Students choose UNO largely for its lower price tag

Kellie Vedros, Reporter

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 From research opportunities and a diverse array of programs to a diverse student body and  increased enrollment, the University of New Orleans has plenty to offer its students. But for many students, UNO stood out mostly because of its low price tag.

  UNO has been named the best college for lowest student loan debt in Louisiana, according to LendEDU’s 2017 Student Loan School Debt by School by State report — and its budget-friendly tuition price is a major reason students choose to enroll.

  “My main reasons for choosing UNO were that it was closer to my house, tuition was cheaper and the types of classes being offered,” said India Carter, a junior. “I came here because it was cheaper than Loyola, really.”

  Even though many schools offer scholarships and financial aid, these awards may not always be enough to cover tuition and fees. UNO has a reputation for not only being cheaper than most four-year universities and offering numerous scholarship opportunities, it’s also close to home for many students (which can also cut housing costs).  More than half of the current student body lives off-campus and drives to school each day.

  “Commuting is a pain for me because it can be hard to find rides sometimes,” said Rachel Billiot-Bruleigh. “But I do think it’s better than living on campus because I’m a big family person. My siblings would miss me, and it really saves money.”

  UNO is a school full of commuters, but living far away from campus can cause these students to miss out on activities and club participation. It’s not always convenient for commuters to attend these events. Neeha Mathew, a senior, said there’s not much the university can do to make these events more convenient for commuter students.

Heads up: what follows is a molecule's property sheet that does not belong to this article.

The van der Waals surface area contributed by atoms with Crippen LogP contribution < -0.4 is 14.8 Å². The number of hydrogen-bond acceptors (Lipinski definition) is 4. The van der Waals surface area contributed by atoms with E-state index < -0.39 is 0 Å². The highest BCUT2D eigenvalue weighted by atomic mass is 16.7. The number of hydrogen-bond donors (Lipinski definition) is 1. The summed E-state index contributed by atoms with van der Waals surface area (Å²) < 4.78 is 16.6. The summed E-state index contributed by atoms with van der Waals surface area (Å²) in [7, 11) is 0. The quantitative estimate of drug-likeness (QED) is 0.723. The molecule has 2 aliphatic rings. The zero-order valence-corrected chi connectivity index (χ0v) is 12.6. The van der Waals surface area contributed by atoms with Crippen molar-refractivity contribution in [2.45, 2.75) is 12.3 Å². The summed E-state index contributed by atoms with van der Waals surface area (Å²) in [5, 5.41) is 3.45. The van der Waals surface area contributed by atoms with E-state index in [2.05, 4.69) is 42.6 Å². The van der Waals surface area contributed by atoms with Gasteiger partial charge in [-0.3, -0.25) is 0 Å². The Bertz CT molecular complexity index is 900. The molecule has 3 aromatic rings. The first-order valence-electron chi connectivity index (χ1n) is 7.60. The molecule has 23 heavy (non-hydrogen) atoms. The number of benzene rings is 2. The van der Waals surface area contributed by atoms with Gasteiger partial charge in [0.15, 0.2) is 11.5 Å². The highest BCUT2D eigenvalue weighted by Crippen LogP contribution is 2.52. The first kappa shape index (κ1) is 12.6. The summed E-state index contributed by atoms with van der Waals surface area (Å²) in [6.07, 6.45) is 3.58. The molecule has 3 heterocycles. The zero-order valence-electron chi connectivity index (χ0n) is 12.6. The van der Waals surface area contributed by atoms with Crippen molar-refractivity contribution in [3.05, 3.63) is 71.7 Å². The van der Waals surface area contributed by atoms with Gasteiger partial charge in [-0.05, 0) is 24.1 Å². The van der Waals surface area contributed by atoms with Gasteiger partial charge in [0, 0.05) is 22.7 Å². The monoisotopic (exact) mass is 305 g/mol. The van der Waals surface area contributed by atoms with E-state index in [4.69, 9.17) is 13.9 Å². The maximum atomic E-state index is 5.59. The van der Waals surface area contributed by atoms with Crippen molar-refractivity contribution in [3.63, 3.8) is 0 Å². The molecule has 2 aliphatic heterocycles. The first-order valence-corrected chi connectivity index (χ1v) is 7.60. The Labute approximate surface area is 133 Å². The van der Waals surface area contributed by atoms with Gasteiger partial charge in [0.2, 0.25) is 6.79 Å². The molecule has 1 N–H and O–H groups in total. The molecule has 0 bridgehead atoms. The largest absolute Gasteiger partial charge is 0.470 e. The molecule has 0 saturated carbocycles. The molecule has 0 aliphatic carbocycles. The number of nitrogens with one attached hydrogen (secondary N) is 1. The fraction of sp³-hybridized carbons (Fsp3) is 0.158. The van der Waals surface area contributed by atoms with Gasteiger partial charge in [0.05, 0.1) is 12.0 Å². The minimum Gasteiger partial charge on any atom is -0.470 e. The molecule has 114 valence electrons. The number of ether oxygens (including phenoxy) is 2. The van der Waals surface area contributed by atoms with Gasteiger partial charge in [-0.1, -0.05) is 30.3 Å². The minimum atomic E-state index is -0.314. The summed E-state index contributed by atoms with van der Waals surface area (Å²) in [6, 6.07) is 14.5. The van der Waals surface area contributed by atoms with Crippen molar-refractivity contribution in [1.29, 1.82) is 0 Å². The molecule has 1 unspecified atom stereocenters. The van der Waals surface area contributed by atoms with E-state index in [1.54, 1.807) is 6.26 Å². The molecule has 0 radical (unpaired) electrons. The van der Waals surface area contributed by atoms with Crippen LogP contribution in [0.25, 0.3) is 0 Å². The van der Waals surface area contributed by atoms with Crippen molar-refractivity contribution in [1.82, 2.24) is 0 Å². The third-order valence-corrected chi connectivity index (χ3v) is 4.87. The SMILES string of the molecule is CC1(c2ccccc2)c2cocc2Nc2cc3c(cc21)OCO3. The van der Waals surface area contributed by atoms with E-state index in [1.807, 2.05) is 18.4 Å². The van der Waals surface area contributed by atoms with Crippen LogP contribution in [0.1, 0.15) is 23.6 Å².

“Any improvements made would be [better] on my part,” Mathew said. “I’d put forth a better effort without losing focus.”

  Other students chose UNO because of its Study Abroad programs. Some are funded by scholarships, making them an affordable way to experience other cultures.

  “I went on study abroad to Costa Rica twice with UNO, had lots of fun and gained great experiences, and was able to do so because of the scholarships UNO offers through its international department and the resources they provide,” Billiot-Bruleigh said.

  However, students say UNO cuts corners in some areas.  Students feel many of the buildings could use renovations. Milneburg has mold, and the Liberal Arts building’s room numbering system is too confusing to navigate. Class offerings also could use improvements.

  “They need to bring back the geography department,” said a student who wished to remain unnamed. “I don’t know why they got rid of it! I loved those classes and I’ve been struggling picking stuff to replace them since they’ve been gone.”

  Ultimately, budget is a larger consideration for many students, but it shouldn’t be the only factor when deciding where to enroll.

  “The biggest things to consider are if you’ll be getting a quality education for the price you pay, and if you’ll enjoy being there,” Carter said.

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Students choose UNO largely for its lower price tag